Show Trials: Stalinist Purges in Eastern Europe, 1948-1954

By George H. Hodos | Go to book overview

CHAPTER 2
PRELUDE IN ALBANIA

The postwar Stalinist show trials began on May 12, 1949, with the secret proceedings against the fallen Albanian Minister of the Interior Koci Xoxe. At the same time, however, his execution belongs to the prehistory of the East European purges; it signaled the bloody climax in the Soviet-Yugoslav conflict. He was not a made-up "Titoist," but rather a Titoist without quotation marks, Yugoslavia's trusted man in the Albanian communist party.

In its basic structure the Xoxe trial is a postwar copy of the old-fashioned, classical Stalinist purges of the thirties, transferred to a Balkan country. Factional power struggles and political differences were "solved" not only with the physical liquidation of the loser, but also with his political murder, the assassination of his character. The ideological platform he represented was falsified into espionage, treason, and sabotage; his past, his personal life was dragged in the mud; and the lie became truth by his extorted self-incriminating "confession." In this respect, Xoxe's fate did not differ from that of Bukharin and the other victims of the Trotzkyist trials in the Soviet Union. He was opposed to Stalin's man in Albania, and he lost.

The Xoxe trial belongs clearly to the classical type, and it was with some hesitation that it was included in this book, the more so as a rather lengthy account of Albania's internal and external problems seemed to be unavoidable in order to understand it. But the Albanian trial is, at the same time, a bridge between the old and the new purges, linked by the specific anti-Tito content of the lies and distortions. It was the starting shot for the beginning of the new phase of show trials, the exception that proved the rule.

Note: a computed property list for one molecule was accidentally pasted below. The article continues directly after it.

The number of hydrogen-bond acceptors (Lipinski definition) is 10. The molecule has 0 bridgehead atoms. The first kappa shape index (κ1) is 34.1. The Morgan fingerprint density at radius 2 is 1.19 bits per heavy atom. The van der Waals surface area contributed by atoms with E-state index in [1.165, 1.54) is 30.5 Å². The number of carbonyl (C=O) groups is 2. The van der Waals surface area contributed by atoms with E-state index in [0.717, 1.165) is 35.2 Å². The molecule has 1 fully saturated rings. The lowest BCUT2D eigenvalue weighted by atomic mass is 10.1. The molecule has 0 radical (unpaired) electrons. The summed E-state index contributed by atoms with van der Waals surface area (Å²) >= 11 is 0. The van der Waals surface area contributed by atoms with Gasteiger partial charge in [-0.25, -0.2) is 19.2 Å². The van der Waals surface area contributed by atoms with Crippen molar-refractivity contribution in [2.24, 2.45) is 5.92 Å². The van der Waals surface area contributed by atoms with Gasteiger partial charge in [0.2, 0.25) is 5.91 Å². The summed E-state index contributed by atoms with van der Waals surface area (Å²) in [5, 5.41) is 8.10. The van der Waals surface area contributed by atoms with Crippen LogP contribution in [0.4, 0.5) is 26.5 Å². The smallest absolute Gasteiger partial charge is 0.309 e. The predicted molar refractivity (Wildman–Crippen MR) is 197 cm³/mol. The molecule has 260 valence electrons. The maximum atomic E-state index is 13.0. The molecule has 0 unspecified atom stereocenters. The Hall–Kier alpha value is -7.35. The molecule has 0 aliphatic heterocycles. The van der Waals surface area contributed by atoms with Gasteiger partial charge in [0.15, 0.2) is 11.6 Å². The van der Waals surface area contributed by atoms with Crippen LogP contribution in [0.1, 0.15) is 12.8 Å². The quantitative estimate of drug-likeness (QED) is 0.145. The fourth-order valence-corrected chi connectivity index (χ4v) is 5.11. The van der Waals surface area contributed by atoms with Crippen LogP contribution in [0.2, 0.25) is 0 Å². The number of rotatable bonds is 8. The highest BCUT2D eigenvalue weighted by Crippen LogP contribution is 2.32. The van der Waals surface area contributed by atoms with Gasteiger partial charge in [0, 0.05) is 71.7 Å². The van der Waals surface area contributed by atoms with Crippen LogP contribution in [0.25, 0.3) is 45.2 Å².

* * *

The Albanians had always been and still remain an exceptional case. They are a brotherless people, descendants of a proto-Germanic clan and of the Illyrs; their language is related to no other. Since 3000 years ago, when they penetrated into the Balkan Peninsula, their history has been a constant struggle for independence and a fight against any foreign influence or domination, be it Roman, Turk, Italian, German, or Slav. 1

The isolated new nation, carved out in 1912 from the disintegrated Turkish

-5-

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